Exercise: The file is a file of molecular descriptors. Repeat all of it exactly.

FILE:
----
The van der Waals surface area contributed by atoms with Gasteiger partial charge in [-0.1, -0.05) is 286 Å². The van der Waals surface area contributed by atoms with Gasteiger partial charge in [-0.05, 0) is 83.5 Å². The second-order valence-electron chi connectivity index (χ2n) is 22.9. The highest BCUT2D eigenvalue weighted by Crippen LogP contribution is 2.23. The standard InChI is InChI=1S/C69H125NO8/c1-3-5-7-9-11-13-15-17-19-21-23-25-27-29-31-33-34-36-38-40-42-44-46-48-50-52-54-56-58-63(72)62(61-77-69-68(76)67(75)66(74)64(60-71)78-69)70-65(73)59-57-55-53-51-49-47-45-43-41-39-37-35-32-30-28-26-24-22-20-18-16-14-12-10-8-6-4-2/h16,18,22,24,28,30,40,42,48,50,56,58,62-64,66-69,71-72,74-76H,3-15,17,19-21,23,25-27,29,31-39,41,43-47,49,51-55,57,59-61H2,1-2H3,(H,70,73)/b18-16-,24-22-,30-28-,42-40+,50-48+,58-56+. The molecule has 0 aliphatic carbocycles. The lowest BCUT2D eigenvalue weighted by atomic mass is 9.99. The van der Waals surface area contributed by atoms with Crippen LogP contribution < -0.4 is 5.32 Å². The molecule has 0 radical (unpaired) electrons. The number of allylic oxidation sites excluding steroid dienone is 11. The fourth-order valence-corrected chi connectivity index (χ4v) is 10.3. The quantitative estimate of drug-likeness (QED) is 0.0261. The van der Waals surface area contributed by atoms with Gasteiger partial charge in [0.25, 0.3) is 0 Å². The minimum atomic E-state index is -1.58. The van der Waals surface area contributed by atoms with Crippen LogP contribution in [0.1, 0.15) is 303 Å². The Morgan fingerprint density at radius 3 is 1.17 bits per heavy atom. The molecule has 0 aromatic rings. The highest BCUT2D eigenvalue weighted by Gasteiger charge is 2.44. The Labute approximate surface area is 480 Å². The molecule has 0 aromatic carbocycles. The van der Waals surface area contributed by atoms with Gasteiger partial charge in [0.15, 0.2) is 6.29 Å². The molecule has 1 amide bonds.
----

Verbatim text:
The van der Waals surface area contributed by atoms with Gasteiger partial charge in [-0.1, -0.05) is 286 Å². The van der Waals surface area contributed by atoms with Gasteiger partial charge in [-0.05, 0) is 83.5 Å². The second-order valence-electron chi connectivity index (χ2n) is 22.9. The highest BCUT2D eigenvalue weighted by Crippen LogP contribution is 2.23. The standard InChI is InChI=1S/C69H125NO8/c1-3-5-7-9-11-13-15-17-19-21-23-25-27-29-31-33-34-36-38-40-42-44-46-48-50-52-54-56-58-63(72)62(61-77-69-68(76)67(75)66(74)64(60-71)78-69)70-65(73)59-57-55-53-51-49-47-45-43-41-39-37-35-32-30-28-26-24-22-20-18-16-14-12-10-8-6-4-2/h16,18,22,24,28,30,40,42,48,50,56,58,62-64,66-69,71-72,74-76H,3-15,17,19-21,23,25-27,29,31-39,41,43-47,49,51-55,57,59-61H2,1-2H3,(H,70,73)/b18-16-,24-22-,30-28-,42-40+,50-48+,58-56+. The molecule has 0 aliphatic carbocycles. The lowest BCUT2D eigenvalue weighted by atomic mass is 9.99. The van der Waals surface area contributed by atoms with Crippen LogP contribution < -0.4 is 5.32 Å². The molecule has 0 radical (unpaired) electrons. The number of allylic oxidation sites excluding steroid dienone is 11. The fourth-order valence-corrected chi connectivity index (χ4v) is 10.3. The quantitative estimate of drug-likeness (QED) is 0.0261. The van der Waals surface area contributed by atoms with Gasteiger partial charge in [0.25, 0.3) is 0 Å². The minimum atomic E-state index is -1.58. The van der Waals surface area contributed by atoms with Crippen LogP contribution in [0.1, 0.15) is 303 Å². The Morgan fingerprint density at radius 3 is 1.17 bits per heavy atom. The molecule has 0 aromatic rings. The highest BCUT2D eigenvalue weighted by Gasteiger charge is 2.44. The Labute approximate surface area is 480 Å². The molecule has 0 aromatic carbocycles. The van der Waals surface area contributed by atoms with Gasteiger partial charge in [0.15, 0.2) is 6.29 Å². The molecule has 1 amide bonds.